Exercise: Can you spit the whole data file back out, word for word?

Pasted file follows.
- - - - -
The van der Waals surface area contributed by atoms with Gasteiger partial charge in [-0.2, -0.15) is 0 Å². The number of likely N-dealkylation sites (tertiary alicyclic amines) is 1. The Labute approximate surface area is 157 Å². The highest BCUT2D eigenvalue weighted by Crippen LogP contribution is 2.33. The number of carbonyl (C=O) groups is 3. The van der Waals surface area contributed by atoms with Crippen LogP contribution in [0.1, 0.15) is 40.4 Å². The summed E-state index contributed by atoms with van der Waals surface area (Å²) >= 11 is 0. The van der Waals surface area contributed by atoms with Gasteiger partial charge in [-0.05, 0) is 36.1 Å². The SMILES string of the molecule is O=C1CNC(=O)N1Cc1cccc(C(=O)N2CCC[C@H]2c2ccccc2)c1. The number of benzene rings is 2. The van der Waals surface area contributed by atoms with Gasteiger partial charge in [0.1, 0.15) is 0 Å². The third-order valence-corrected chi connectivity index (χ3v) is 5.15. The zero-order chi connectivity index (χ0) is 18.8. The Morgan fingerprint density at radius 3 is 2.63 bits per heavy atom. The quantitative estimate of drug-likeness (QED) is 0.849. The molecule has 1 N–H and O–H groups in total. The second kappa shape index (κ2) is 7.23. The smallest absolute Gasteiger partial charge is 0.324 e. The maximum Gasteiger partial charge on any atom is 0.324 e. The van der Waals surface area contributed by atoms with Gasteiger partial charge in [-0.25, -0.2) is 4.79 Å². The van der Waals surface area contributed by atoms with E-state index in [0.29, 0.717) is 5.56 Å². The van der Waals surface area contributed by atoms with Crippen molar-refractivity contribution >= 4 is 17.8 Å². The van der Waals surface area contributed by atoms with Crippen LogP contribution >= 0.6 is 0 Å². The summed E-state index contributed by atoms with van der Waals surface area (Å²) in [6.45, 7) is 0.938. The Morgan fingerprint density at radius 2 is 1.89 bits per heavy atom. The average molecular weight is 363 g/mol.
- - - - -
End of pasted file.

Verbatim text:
The van der Waals surface area contributed by atoms with Gasteiger partial charge in [-0.2, -0.15) is 0 Å². The number of likely N-dealkylation sites (tertiary alicyclic amines) is 1. The Labute approximate surface area is 157 Å². The highest BCUT2D eigenvalue weighted by Crippen LogP contribution is 2.33. The number of carbonyl (C=O) groups is 3. The van der Waals surface area contributed by atoms with Crippen LogP contribution in [0.1, 0.15) is 40.4 Å². The summed E-state index contributed by atoms with van der Waals surface area (Å²) >= 11 is 0. The van der Waals surface area contributed by atoms with Gasteiger partial charge in [-0.05, 0) is 36.1 Å². The SMILES string of the molecule is O=C1CNC(=O)N1Cc1cccc(C(=O)N2CCC[C@H]2c2ccccc2)c1. The number of benzene rings is 2. The van der Waals surface area contributed by atoms with Gasteiger partial charge in [0.1, 0.15) is 0 Å². The third-order valence-corrected chi connectivity index (χ3v) is 5.15. The zero-order chi connectivity index (χ0) is 18.8. The Morgan fingerprint density at radius 3 is 2.63 bits per heavy atom. The quantitative estimate of drug-likeness (QED) is 0.849. The molecule has 1 N–H and O–H groups in total. The second kappa shape index (κ2) is 7.23. The smallest absolute Gasteiger partial charge is 0.324 e. The maximum Gasteiger partial charge on any atom is 0.324 e. The van der Waals surface area contributed by atoms with Gasteiger partial charge in [-0.25, -0.2) is 4.79 Å². The van der Waals surface area contributed by atoms with E-state index in [0.29, 0.717) is 5.56 Å². The van der Waals surface area contributed by atoms with Crippen molar-refractivity contribution >= 4 is 17.8 Å². The van der Waals surface area contributed by atoms with Crippen LogP contribution >= 0.6 is 0 Å². The summed E-state index contributed by atoms with van der Waals surface area (Å²) in [6.45, 7) is 0.938. The Morgan fingerprint density at radius 2 is 1.89 bits per heavy atom. The average molecular weight is 363 g/mol.